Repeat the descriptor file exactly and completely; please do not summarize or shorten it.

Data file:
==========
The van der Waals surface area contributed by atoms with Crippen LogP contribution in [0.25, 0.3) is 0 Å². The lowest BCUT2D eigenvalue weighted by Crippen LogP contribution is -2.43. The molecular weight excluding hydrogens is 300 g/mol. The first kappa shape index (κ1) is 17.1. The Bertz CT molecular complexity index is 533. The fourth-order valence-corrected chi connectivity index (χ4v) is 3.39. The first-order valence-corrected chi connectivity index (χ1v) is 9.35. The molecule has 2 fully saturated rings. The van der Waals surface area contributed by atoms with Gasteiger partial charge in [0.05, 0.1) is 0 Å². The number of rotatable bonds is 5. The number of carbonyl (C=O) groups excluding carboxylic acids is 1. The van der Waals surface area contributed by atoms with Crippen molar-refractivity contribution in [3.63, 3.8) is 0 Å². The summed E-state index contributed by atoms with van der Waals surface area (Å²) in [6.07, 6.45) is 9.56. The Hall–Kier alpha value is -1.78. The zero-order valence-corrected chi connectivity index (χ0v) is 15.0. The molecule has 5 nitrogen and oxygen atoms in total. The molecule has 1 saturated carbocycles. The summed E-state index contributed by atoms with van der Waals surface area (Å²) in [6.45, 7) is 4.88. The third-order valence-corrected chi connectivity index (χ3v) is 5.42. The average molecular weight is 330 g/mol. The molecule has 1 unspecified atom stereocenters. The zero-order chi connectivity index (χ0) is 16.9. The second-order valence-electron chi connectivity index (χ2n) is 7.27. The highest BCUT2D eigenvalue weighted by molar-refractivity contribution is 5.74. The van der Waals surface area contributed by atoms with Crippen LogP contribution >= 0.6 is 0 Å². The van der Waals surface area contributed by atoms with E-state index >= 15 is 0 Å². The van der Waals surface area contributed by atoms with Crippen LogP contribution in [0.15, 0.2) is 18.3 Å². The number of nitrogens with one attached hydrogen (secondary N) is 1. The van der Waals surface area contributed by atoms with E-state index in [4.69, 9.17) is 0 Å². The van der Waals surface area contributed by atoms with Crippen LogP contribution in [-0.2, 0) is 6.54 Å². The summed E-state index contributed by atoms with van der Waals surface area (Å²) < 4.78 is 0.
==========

The van der Waals surface area contributed by atoms with Crippen LogP contribution in [0.25, 0.3) is 0 Å². The lowest BCUT2D eigenvalue weighted by Crippen LogP contribution is -2.43. The molecular weight excluding hydrogens is 300 g/mol. The first kappa shape index (κ1) is 17.1. The Bertz CT molecular complexity index is 533. The fourth-order valence-corrected chi connectivity index (χ4v) is 3.39. The first-order valence-corrected chi connectivity index (χ1v) is 9.35. The molecule has 2 fully saturated rings. The van der Waals surface area contributed by atoms with Gasteiger partial charge in [0.05, 0.1) is 0 Å². The number of rotatable bonds is 5. The number of carbonyl (C=O) groups excluding carboxylic acids is 1. The van der Waals surface area contributed by atoms with Crippen molar-refractivity contribution in [3.63, 3.8) is 0 Å². The summed E-state index contributed by atoms with van der Waals surface area (Å²) in [6.07, 6.45) is 9.56. The Hall–Kier alpha value is -1.78. The zero-order valence-corrected chi connectivity index (χ0v) is 15.0. The molecule has 5 nitrogen and oxygen atoms in total. The molecule has 1 saturated carbocycles. The summed E-state index contributed by atoms with van der Waals surface area (Å²) in [6.45, 7) is 4.88. The third-order valence-corrected chi connectivity index (χ3v) is 5.42. The average molecular weight is 330 g/mol. The molecule has 1 unspecified atom stereocenters. The zero-order chi connectivity index (χ0) is 16.9. The second-order valence-electron chi connectivity index (χ2n) is 7.27. The highest BCUT2D eigenvalue weighted by molar-refractivity contribution is 5.74. The van der Waals surface area contributed by atoms with Crippen LogP contribution >= 0.6 is 0 Å². The van der Waals surface area contributed by atoms with E-state index >= 15 is 0 Å². The van der Waals surface area contributed by atoms with Crippen LogP contribution in [0.15, 0.2) is 18.3 Å². The number of nitrogens with one attached hydrogen (secondary N) is 1. The van der Waals surface area contributed by atoms with E-state index in [4.69, 9.17) is 0 Å². The van der Waals surface area contributed by atoms with Crippen LogP contribution in [-0.2, 0) is 6.54 Å². The summed E-state index contributed by atoms with van der Waals surface area (Å²) < 4.78 is 0.